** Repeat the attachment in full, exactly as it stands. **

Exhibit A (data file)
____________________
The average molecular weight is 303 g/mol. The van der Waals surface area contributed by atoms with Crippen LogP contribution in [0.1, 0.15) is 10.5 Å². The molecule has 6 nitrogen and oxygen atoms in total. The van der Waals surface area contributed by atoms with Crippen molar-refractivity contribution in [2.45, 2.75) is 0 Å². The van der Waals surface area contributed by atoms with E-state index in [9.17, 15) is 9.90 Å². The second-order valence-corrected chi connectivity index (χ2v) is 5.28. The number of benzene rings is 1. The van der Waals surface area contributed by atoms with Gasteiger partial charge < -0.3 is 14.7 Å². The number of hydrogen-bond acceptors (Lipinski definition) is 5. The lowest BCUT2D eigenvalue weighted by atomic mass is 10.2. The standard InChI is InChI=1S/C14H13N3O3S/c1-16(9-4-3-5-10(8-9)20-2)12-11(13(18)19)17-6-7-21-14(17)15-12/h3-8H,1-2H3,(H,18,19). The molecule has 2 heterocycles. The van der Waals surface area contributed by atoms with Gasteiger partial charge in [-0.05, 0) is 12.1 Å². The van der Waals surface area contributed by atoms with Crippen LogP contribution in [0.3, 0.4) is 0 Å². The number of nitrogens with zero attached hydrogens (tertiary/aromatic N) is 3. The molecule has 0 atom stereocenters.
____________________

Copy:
The average molecular weight is 303 g/mol. The van der Waals surface area contributed by atoms with Crippen LogP contribution in [0.1, 0.15) is 10.5 Å². The molecule has 6 nitrogen and oxygen atoms in total. The van der Waals surface area contributed by atoms with Crippen molar-refractivity contribution in [2.45, 2.75) is 0 Å². The van der Waals surface area contributed by atoms with E-state index in [9.17, 15) is 9.90 Å². The second-order valence-corrected chi connectivity index (χ2v) is 5.28. The number of benzene rings is 1. The van der Waals surface area contributed by atoms with Gasteiger partial charge < -0.3 is 14.7 Å². The number of hydrogen-bond acceptors (Lipinski definition) is 5. The lowest BCUT2D eigenvalue weighted by atomic mass is 10.2. The standard InChI is InChI=1S/C14H13N3O3S/c1-16(9-4-3-5-10(8-9)20-2)12-11(13(18)19)17-6-7-21-14(17)15-12/h3-8H,1-2H3,(H,18,19). The molecule has 2 heterocycles. The van der Waals surface area contributed by atoms with Gasteiger partial charge in [-0.05, 0) is 12.1 Å². The van der Waals surface area contributed by atoms with Crippen LogP contribution in [0.3, 0.4) is 0 Å². The number of nitrogens with zero attached hydrogens (tertiary/aromatic N) is 3. The molecule has 0 atom stereocenters.